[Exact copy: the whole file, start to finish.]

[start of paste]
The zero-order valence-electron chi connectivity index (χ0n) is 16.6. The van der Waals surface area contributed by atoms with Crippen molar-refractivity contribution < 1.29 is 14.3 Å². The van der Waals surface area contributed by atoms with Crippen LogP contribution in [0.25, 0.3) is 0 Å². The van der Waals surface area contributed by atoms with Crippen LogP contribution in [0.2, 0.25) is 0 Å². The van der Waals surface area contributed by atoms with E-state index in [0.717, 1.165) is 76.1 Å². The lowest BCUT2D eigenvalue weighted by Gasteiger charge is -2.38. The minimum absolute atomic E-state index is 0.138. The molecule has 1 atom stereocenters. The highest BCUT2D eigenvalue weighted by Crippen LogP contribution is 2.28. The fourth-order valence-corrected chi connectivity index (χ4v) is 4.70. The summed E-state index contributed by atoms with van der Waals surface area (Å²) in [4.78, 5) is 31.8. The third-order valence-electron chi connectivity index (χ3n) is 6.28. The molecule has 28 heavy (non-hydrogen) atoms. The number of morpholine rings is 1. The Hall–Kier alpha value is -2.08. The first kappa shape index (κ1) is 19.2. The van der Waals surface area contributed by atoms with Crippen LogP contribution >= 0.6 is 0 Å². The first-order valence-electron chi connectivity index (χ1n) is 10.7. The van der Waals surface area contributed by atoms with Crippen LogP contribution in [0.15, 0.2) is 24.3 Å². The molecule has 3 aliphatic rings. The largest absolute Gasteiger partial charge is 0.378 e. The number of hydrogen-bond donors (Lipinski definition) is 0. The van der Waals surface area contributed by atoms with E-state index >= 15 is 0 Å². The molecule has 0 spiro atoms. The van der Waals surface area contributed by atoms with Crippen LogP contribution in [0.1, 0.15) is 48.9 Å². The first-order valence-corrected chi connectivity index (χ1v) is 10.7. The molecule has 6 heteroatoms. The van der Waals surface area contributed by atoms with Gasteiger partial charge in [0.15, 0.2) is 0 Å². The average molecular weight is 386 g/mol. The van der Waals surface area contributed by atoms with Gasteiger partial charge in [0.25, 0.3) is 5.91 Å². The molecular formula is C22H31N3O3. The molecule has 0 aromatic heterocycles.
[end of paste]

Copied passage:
The zero-order valence-electron chi connectivity index (χ0n) is 16.6. The van der Waals surface area contributed by atoms with Crippen molar-refractivity contribution < 1.29 is 14.3 Å². The van der Waals surface area contributed by atoms with Crippen LogP contribution in [0.25, 0.3) is 0 Å². The van der Waals surface area contributed by atoms with Crippen LogP contribution in [0.2, 0.25) is 0 Å². The van der Waals surface area contributed by atoms with E-state index in [0.717, 1.165) is 76.1 Å². The lowest BCUT2D eigenvalue weighted by Gasteiger charge is -2.38. The minimum absolute atomic E-state index is 0.138. The molecule has 1 atom stereocenters. The highest BCUT2D eigenvalue weighted by Crippen LogP contribution is 2.28. The fourth-order valence-corrected chi connectivity index (χ4v) is 4.70. The summed E-state index contributed by atoms with van der Waals surface area (Å²) in [4.78, 5) is 31.8. The third-order valence-electron chi connectivity index (χ3n) is 6.28. The molecule has 28 heavy (non-hydrogen) atoms. The number of morpholine rings is 1. The Hall–Kier alpha value is -2.08. The first kappa shape index (κ1) is 19.2. The van der Waals surface area contributed by atoms with Crippen LogP contribution >= 0.6 is 0 Å². The first-order valence-electron chi connectivity index (χ1n) is 10.7. The van der Waals surface area contributed by atoms with Crippen LogP contribution in [0.15, 0.2) is 24.3 Å². The molecule has 3 aliphatic rings. The largest absolute Gasteiger partial charge is 0.378 e. The number of hydrogen-bond donors (Lipinski definition) is 0. The van der Waals surface area contributed by atoms with E-state index >= 15 is 0 Å². The molecule has 0 spiro atoms. The van der Waals surface area contributed by atoms with Crippen LogP contribution in [0.1, 0.15) is 48.9 Å². The first-order valence-corrected chi connectivity index (χ1v) is 10.7. The molecule has 6 heteroatoms. The van der Waals surface area contributed by atoms with Gasteiger partial charge in [0.15, 0.2) is 0 Å². The average molecular weight is 386 g/mol. The van der Waals surface area contributed by atoms with Gasteiger partial charge in [0.25, 0.3) is 5.91 Å². The molecular formula is C22H31N3O3. The molecule has 0 aromatic heterocycles.